Direct Mail Death Penalty
Saturday, October 22, 2005 :::
Earlier this week, Mike Krempasky of Redstate retyped a direct mail piece from the Kilgore campaign featuring a letter from Kelly Timbrook, who is featured in one of the campaign's death penalty ads. The post generated a huge about of debate.
Now, the WaPo's Michael Shear sends readers to a pdf file of the Timbrook letter, and it, too, is generating comments...many of them of agog and aghast that Kilgore's campaign would put such a monstrosity in print. Kaine spokesmodel Delacey Skinner calmly notes that the piece is "...an extension of a smear attack. It is in paper form, exactly what they did with the ad. It is just as reprehensible."
Slow down there, Delacey. I know that you and the Kilgore-bots are paid good money to hyperventilate about even the smallest thing your opponent says or does. But whether you agree or disagree with the letter's content, it's excellent direct mail.
First person stories -- be they testimonials, eyewitness accounts, thank yous or even those smarmy inserts from celebrities -- are a staple of direct mail. And that's because they work. The formating in this particular letter is neither new nor revolutionary. I've used similar formats many times, and very successfully, for a variety of clients. What's interesting to me is that the choice of the signer. Kilgore could have used Stanley, from the other death penalty ad. But I suspect that one may have been the lightning rod more than anything else. The real workhorse was the Timbrook ad. And that her story is featured in the written appeal tends to confirm my suspicion. A woman telling the story of a murdered husband, a son who's lost a father, is powerful -- that's obvious considering the hysterics the appeal and the ad have raised from the other side.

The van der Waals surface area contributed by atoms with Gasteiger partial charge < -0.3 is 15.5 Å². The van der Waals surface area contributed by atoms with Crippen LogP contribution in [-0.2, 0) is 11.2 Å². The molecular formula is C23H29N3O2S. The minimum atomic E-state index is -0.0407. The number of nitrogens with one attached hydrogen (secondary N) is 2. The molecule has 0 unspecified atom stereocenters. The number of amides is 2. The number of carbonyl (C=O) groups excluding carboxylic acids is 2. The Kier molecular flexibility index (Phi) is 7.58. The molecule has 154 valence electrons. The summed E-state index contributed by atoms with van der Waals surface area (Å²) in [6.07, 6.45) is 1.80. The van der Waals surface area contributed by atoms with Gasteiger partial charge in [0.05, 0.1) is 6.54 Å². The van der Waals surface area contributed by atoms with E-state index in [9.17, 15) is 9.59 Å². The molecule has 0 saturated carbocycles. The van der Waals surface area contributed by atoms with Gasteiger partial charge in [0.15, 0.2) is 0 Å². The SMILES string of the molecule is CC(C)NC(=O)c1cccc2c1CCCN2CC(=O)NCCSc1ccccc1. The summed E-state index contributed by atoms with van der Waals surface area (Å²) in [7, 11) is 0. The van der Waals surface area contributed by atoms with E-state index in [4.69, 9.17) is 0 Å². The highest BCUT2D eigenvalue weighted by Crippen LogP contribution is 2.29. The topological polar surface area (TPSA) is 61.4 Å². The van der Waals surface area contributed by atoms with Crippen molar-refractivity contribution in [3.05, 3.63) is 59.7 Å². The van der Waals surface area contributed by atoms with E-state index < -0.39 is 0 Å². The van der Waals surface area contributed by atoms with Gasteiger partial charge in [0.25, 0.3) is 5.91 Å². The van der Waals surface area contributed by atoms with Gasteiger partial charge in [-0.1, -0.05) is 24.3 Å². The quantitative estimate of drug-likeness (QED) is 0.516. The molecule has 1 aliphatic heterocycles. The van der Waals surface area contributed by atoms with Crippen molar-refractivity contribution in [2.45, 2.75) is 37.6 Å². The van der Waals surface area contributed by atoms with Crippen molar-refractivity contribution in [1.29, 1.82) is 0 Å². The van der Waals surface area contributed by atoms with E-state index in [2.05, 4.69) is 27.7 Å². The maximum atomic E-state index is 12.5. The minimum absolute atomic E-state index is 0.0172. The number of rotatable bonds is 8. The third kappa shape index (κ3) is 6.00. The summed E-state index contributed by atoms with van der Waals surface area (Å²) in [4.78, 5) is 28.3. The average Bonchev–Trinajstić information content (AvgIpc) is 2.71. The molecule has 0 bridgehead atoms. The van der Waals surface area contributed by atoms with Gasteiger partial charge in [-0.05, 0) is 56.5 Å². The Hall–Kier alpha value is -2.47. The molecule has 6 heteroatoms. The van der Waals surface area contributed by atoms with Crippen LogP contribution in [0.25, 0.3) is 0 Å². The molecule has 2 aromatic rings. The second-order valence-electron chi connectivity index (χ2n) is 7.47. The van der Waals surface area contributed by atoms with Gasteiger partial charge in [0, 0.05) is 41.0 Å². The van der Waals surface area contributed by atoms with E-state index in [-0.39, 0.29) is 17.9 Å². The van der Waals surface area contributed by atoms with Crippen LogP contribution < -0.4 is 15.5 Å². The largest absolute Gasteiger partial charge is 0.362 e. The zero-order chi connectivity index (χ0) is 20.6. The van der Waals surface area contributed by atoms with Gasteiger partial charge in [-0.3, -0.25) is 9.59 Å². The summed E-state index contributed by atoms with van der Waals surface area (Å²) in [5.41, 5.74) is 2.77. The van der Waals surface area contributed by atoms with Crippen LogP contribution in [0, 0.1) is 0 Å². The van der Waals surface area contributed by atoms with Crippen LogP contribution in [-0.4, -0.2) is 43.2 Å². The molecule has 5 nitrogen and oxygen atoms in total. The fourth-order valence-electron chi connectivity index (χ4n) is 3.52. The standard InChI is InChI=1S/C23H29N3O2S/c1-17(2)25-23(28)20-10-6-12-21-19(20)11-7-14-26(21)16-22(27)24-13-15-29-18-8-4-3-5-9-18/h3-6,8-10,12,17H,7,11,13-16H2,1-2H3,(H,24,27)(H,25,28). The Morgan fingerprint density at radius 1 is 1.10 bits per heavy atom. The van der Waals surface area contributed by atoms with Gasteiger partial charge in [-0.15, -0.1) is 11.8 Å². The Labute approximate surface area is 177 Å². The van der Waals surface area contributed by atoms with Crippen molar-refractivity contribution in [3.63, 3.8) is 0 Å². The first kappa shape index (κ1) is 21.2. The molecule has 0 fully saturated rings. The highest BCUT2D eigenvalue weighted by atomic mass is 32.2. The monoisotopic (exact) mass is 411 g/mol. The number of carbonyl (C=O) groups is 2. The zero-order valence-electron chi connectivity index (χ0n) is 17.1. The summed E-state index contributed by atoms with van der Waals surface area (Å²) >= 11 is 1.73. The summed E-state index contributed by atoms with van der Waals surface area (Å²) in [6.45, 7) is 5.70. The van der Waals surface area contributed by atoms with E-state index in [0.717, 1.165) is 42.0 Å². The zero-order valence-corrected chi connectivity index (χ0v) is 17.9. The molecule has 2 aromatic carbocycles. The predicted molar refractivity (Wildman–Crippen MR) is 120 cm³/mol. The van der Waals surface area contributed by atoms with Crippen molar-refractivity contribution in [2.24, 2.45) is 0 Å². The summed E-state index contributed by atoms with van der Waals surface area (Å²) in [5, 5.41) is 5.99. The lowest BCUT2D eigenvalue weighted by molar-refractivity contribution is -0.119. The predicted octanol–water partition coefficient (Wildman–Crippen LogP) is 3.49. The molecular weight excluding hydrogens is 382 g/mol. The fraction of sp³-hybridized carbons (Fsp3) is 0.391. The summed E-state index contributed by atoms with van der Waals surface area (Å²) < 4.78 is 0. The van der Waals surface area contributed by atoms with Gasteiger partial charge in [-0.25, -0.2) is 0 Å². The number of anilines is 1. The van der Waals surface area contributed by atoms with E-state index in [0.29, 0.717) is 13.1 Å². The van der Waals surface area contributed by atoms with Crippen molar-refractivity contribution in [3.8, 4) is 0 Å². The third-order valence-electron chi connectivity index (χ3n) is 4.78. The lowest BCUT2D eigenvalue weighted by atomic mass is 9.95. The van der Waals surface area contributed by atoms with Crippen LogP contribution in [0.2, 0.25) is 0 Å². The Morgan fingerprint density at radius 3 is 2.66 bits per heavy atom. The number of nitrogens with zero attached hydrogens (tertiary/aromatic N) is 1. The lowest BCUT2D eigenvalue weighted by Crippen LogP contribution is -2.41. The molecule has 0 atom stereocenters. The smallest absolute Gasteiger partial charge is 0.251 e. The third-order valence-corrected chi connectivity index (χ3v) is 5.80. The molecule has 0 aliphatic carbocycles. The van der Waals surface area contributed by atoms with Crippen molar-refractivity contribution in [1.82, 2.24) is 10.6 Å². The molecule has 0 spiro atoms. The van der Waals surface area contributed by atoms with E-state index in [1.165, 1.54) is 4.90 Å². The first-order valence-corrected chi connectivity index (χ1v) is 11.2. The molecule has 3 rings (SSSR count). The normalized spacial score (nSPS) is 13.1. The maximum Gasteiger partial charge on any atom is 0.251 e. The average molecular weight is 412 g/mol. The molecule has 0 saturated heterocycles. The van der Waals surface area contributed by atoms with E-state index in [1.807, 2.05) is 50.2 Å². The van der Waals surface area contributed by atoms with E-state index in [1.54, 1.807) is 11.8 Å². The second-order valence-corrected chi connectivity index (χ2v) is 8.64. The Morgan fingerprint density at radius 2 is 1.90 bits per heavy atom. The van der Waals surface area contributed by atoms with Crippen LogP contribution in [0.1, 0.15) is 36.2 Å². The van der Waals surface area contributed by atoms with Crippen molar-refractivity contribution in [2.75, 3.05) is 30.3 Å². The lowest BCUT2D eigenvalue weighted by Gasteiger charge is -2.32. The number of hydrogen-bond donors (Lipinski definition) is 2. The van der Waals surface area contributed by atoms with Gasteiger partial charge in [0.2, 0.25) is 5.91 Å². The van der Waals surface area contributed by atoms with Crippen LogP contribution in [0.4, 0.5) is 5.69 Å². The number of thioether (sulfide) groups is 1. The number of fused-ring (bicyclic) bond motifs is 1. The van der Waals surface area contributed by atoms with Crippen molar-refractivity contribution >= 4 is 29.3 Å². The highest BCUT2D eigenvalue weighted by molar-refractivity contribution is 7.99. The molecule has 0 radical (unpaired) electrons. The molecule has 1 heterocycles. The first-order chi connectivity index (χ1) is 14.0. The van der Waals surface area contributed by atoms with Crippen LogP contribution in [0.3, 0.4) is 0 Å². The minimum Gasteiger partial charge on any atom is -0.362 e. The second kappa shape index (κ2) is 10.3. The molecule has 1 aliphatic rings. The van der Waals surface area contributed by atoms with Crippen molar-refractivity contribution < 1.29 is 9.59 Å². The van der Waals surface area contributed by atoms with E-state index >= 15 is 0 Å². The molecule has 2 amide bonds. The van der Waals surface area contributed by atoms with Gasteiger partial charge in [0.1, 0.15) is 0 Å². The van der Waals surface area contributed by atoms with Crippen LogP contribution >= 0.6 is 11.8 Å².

But will it work? That's the open question. Kilgore has spent a lot of money on direct mail -- one of the most effective, generally unnoticed, means of reaching voters. Couple this written appeal with the new television ads on domestic violence, and we get the broader picture of Kilgore making a direct play for women's votes -- "security mom" votes, if you will. As I and others have noted before, issues like the death penalty are sideshows compared to the greater issues facing Virginia. But taxes, transportation and education cannot convey the same emotional punch as life-and-death matters. And in a close race, it's probably emotion -- not white papers -- that will make the difference.
::: posted by Norman Leahy at 10/22/2005